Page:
individuals who had long experience of working in Nigeria, or from those who operated in other colonial contexts and transferred to the aid sector. Thinking about the crisis in this way is important because it allows us to understand Biafra both as something new, but also as a continuation of the language and practices used to describe humanitarian intervention in the past. The paternalism that characterised earlier interventions did not just disappear with political

Journal of Humanitarian Affairs
Sara Mills

was entirely absent. Exploration was men’s business: the frontier was a man’s space. (Cathcart, 1999: 7) Many of the nineteenth-century explorers talked about Nature as ‘she’ and in that sense they could be seen to be feminising the landscape, but it is unclear from their use of this metaphor whether the writers did see the land as feminine or were simply using a conventional rhetorical device. What this type of critical work on the feminised land within the colonial context often neglects is the sort of writing

in Gender and colonial space
Abstract only
Sara Mills

Imperial space … with its ideal neutral observer and its unified placeless Euclidean passivity, was a means of foundation, a metaphorical way of transforming the present exile into a future enclosure, a visible stage, an orderly cause and effect pageant. (Carter,1987: 304) I have been arguing in this book that in order to analyse the relationship between gender and spatial relations within the colonial context, we need to see space as much more than simply, in Massey’s terms, ‘social relations stretched out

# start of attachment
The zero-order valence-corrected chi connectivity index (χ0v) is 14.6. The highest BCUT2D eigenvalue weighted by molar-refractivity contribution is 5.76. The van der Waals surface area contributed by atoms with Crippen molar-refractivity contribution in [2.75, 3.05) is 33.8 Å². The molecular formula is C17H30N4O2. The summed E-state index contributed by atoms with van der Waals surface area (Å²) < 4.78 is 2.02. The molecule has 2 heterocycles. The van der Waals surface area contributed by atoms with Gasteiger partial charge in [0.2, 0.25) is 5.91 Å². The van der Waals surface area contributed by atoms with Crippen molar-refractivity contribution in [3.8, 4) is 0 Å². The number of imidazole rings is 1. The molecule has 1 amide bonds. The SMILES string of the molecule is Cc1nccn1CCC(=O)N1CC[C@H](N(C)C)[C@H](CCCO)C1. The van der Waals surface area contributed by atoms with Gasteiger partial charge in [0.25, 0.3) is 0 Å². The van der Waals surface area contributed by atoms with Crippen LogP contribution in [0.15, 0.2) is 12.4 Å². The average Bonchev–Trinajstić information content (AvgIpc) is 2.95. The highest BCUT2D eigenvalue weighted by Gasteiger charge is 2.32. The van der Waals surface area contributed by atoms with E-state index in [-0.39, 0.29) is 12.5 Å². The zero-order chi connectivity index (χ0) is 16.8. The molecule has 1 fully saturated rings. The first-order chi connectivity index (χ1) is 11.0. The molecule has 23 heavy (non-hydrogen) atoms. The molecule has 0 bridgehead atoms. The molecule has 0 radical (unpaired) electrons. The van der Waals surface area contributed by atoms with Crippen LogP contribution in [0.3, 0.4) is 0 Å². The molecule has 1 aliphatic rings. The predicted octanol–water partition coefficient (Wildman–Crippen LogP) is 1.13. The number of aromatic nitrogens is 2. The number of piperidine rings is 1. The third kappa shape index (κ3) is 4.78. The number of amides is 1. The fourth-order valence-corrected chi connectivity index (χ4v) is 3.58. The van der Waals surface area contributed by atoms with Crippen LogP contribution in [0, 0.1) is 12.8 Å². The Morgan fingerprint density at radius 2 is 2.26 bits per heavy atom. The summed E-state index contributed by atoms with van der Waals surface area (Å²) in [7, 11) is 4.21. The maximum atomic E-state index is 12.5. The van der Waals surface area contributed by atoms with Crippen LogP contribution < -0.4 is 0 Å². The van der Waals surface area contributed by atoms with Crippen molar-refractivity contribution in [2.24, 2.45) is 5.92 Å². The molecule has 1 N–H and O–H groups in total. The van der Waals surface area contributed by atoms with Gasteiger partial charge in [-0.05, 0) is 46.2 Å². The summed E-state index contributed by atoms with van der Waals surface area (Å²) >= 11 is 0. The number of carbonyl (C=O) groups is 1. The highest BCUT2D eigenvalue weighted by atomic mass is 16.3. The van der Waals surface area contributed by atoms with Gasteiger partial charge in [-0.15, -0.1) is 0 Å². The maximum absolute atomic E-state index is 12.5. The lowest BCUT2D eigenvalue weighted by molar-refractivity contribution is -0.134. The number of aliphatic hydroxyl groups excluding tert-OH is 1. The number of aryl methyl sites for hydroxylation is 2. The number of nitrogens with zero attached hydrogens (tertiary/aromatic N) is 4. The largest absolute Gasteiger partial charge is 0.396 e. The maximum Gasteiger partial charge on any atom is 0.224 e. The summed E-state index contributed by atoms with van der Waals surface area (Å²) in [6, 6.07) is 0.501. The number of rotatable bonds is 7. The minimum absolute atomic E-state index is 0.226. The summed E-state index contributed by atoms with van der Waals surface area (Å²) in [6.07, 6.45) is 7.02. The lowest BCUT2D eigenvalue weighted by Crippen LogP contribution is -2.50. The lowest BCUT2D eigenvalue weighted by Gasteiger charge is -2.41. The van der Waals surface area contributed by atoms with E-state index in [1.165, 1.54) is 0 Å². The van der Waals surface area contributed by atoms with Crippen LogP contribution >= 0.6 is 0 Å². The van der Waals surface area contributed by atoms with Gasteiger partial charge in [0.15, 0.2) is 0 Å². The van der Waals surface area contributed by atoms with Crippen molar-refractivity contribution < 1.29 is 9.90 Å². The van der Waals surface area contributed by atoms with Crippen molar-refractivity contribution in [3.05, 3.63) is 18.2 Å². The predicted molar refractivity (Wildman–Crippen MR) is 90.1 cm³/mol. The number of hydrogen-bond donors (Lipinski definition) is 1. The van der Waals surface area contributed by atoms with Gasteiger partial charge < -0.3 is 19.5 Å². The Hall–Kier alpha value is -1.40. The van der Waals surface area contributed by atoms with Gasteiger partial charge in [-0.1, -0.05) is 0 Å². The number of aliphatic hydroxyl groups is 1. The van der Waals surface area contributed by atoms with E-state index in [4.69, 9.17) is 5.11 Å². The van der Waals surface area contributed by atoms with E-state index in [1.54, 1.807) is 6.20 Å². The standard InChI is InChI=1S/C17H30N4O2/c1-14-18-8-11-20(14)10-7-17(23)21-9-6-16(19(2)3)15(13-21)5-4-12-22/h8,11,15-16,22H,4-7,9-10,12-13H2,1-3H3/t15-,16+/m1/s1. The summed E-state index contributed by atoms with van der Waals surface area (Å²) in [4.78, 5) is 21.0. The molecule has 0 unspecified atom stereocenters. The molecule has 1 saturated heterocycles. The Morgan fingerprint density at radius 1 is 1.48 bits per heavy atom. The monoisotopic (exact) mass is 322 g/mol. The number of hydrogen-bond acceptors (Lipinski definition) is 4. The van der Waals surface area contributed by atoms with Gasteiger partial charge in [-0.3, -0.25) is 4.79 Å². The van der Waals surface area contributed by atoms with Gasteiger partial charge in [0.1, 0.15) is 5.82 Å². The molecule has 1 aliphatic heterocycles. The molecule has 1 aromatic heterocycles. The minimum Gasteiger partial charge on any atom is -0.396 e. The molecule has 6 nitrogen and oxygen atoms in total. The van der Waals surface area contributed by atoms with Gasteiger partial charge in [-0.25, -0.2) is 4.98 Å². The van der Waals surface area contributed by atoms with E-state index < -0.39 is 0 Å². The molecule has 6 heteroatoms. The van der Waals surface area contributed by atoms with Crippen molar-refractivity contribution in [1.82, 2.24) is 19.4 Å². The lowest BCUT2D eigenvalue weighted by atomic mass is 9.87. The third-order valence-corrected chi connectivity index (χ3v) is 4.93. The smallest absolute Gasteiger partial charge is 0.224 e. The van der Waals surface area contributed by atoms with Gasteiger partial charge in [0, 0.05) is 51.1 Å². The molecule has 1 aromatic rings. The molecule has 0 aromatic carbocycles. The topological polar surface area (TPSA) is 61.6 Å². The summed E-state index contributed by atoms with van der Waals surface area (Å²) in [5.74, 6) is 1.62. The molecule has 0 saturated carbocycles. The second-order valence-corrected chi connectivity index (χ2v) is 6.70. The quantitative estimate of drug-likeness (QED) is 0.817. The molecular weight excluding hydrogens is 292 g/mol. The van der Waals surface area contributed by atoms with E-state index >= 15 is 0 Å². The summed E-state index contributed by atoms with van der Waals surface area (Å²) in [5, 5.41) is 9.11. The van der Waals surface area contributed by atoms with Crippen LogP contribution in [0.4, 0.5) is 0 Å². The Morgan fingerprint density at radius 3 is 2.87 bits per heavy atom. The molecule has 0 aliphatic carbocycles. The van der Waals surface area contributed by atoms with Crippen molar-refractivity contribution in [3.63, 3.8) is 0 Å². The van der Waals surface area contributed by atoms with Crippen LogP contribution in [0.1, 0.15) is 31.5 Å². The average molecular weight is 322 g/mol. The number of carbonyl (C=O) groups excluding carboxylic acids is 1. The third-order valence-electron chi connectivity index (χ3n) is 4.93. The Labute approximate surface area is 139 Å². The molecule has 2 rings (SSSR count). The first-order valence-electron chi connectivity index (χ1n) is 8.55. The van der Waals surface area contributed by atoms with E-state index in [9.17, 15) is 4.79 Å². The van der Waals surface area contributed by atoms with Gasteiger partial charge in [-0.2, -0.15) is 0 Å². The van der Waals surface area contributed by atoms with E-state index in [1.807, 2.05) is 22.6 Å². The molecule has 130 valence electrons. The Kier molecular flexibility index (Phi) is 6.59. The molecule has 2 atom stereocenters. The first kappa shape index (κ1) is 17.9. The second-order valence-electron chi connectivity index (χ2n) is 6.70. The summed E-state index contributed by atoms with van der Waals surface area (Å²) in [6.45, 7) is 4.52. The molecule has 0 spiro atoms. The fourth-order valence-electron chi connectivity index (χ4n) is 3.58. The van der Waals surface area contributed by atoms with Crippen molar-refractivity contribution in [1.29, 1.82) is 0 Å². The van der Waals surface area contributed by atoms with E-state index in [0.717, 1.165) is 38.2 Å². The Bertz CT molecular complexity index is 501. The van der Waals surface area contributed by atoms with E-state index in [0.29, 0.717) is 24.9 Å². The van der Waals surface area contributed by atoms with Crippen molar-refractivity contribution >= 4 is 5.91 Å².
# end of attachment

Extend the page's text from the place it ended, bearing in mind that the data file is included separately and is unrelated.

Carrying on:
in Gender and colonial space
Sara Mills

political context which determines certain types of subjectivity, I shall be drawing on discourse theory as a way of describing the discursive parameters within which British people within the imperial and colonial context defined themselves as colonial subjects. Rather than examining the psychic constitution of the British communities, which necessitates assuming that these communities were homogeneous, I will focus on the way that individuals defined themselves and were constituted in relation to their communities, their home country and indigenous communities. All of

in Gender and colonial space
History, theory, practice
Jared Holley

designed to apply trans-contextually – that is, to be capable of clarifying practices and theories of solidarity that emerge from any given geographical space at any given time in (modern) history. My aim in this response is to test the limits of Sangiovanni's account by placing it in dialogue with the history and present of anticolonial solidarity. I raise two main points. First, Sangiovanni's conceptual history of solidarity is limited by a neglect of the colonial context in which the concept of solidarity first emerged. I suggest that

in Solidarity – Nature, grounds, and value